“Thus says the Lord: “Stand by the roads, and look, and ask for the ancient paths, where the good way is; and walk in it, and find rest for your souls” (Jer 6:16 ESV).
The next fifty years of church history in America will look little like the last fifty.
Christendom (a situation where Christianity is dominant in culture) is passing away; secularism is on the rise.
We could deny the changes taking place in our culture. We could complain that things are not the way they used to be. Or we could cultivate a more sustainable way of doing church for a potentially less agreeable future. My heart tells me the third choice is best.
The days when the church operated from a position of privilege and power are fading. In many ways, I think this might be a good thing. I suspect the church was never intended to operate that way. At least, our founder didn’t operate that way. He said the kingdom is about planting seeds and laying down your life.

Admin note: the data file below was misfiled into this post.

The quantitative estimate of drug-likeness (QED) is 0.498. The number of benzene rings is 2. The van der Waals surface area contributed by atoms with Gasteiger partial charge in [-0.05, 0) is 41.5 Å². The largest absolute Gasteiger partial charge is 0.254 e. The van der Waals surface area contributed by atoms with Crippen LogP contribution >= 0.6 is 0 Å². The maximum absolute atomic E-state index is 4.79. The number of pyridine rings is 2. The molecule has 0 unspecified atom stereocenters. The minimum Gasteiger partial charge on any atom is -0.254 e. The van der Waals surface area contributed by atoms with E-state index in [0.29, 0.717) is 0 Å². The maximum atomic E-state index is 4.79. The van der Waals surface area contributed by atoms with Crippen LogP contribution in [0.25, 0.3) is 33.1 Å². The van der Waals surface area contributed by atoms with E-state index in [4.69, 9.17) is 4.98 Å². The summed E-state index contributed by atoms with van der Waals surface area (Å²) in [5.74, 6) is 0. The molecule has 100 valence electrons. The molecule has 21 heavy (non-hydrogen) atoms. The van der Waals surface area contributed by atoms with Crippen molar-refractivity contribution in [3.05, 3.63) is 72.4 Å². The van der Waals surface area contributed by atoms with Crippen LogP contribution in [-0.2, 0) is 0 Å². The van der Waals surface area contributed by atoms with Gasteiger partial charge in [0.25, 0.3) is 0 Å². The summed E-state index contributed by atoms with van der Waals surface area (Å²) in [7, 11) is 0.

Modern church planting and church growth principles borrow heavily from business strategy and popular culture. I do not want to diminish or deny the good that has been done. But I do question whether these principles will sustain the church through the next fifty years. Instead, I think our children and grandchildren will need to return to the ancient paths.
Don’t you want to help lead the way for them?
Over the next six weeks, each Tuesday, I’ll offer six keys for growing a sustainable church:
I invite you to bookmark my blog and join in the discussion.